Urmas Nõmmik: Marriage referendum a danger to churches

Urmas Nõmmik.
Urmas Nõmmik. Source: Fred-Erik Kerner

The marriage referendum has failed even before it is held as it will create a lot of conflict and confusion. Churches and their representatives should be especially mindful in this situation as the already politically loaded referendum will take on a religious-political hue, Urmas Nõmmik writes.

Churches and their representative need to explain why they support certain positions. There has been a lot of talk about Christian tradition and values, while little has been said on their foundation.

Unlike active churchgoers, the secular media consumer does not know how the church's positions came about or what they are based on. This ignorance could be called religious illiteracy that has been described as a problem by the Estonian Council of Churches and emphasized many times by the archbishop of the Estonian Evangelical Lutheran Church (EELK). However, we can also call it a failure of churches' missionary and educational efforts.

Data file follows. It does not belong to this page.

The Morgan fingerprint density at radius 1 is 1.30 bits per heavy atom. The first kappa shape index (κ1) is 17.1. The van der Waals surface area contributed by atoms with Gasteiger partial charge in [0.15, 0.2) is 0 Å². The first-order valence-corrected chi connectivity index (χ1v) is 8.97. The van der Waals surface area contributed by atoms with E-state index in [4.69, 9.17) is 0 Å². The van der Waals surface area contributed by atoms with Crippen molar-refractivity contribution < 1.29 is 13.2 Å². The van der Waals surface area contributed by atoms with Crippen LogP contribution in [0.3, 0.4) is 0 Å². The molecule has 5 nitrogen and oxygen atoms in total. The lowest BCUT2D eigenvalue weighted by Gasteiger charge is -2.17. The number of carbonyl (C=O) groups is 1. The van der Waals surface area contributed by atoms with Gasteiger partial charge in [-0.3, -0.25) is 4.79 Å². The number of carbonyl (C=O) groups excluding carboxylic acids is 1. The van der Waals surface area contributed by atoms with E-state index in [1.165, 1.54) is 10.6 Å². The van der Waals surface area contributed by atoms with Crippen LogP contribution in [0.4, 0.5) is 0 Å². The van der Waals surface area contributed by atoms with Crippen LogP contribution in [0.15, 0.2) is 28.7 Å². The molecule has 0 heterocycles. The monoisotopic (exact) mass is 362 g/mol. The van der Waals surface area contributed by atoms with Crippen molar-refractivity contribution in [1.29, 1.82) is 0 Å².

Taking a look at public media, one is left with the impression that the average Estonian knows volumes about a fourth-rate commandment in Mosaic Law, while they have never heard the word "gospel."

The Holy Bible seems to be limited to a few sections on sexual relations. In truth, there are a hundred other things that shape or seek to shape the everyday life of Christians. At their heart lies the gospel, the joyous message of redemption and love. This shortage of awareness is a stark fact that should make churches and their members take a look in the mirror. Has a Christian's primary mission of spreading the gospel truly been accomplished?

Christian everyday life is centered around love for one's fellow man strength for which is drawn from the Bible. Reading the Bible and reading it to the congregation are deeply self-critical exercises. Every meeting with another person is new and special. Standard situations for which instructions could be found in the Bible are extremely rare.